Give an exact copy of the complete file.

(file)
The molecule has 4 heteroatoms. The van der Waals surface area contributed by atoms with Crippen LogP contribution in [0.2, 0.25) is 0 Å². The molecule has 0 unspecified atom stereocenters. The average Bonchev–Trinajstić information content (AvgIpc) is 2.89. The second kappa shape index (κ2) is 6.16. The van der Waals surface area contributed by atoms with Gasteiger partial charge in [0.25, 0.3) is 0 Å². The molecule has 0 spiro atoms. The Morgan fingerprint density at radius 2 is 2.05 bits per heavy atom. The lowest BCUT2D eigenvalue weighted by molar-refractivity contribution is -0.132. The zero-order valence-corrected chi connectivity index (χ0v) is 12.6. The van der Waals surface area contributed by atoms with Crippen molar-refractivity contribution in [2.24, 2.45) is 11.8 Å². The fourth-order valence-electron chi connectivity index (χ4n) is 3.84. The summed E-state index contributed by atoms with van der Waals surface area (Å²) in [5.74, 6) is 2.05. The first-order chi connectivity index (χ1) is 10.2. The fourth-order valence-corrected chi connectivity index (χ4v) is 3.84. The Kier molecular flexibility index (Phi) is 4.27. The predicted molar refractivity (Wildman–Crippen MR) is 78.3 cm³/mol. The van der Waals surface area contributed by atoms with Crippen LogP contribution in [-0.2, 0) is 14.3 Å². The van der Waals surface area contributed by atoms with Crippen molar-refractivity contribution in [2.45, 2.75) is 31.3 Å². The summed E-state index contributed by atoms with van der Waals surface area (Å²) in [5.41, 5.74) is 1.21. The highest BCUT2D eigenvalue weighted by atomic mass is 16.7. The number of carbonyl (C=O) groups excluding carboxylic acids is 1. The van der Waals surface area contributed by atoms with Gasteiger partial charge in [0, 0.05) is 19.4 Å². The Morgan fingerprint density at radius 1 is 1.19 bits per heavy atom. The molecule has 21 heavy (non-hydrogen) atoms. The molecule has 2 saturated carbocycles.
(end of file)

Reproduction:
The molecule has 4 heteroatoms. The van der Waals surface area contributed by atoms with Crippen LogP contribution in [0.2, 0.25) is 0 Å². The molecule has 0 unspecified atom stereocenters. The average Bonchev–Trinajstić information content (AvgIpc) is 2.89. The second kappa shape index (κ2) is 6.16. The van der Waals surface area contributed by atoms with Gasteiger partial charge in [0.25, 0.3) is 0 Å². The molecule has 0 spiro atoms. The Morgan fingerprint density at radius 2 is 2.05 bits per heavy atom. The lowest BCUT2D eigenvalue weighted by molar-refractivity contribution is -0.132. The zero-order valence-corrected chi connectivity index (χ0v) is 12.6. The van der Waals surface area contributed by atoms with Crippen molar-refractivity contribution in [2.24, 2.45) is 11.8 Å². The fourth-order valence-electron chi connectivity index (χ4n) is 3.84. The summed E-state index contributed by atoms with van der Waals surface area (Å²) in [5.74, 6) is 2.05. The first-order chi connectivity index (χ1) is 10.2. The fourth-order valence-corrected chi connectivity index (χ4v) is 3.84. The Kier molecular flexibility index (Phi) is 4.27. The predicted molar refractivity (Wildman–Crippen MR) is 78.3 cm³/mol. The van der Waals surface area contributed by atoms with Crippen LogP contribution in [-0.2, 0) is 14.3 Å². The van der Waals surface area contributed by atoms with Crippen molar-refractivity contribution in [2.45, 2.75) is 31.3 Å². The summed E-state index contributed by atoms with van der Waals surface area (Å²) in [5.41, 5.74) is 1.21. The highest BCUT2D eigenvalue weighted by atomic mass is 16.7. The number of carbonyl (C=O) groups excluding carboxylic acids is 1. The van der Waals surface area contributed by atoms with Gasteiger partial charge in [0, 0.05) is 19.4 Å². The Morgan fingerprint density at radius 1 is 1.19 bits per heavy atom. The molecule has 21 heavy (non-hydrogen) atoms. The molecule has 2 saturated carbocycles.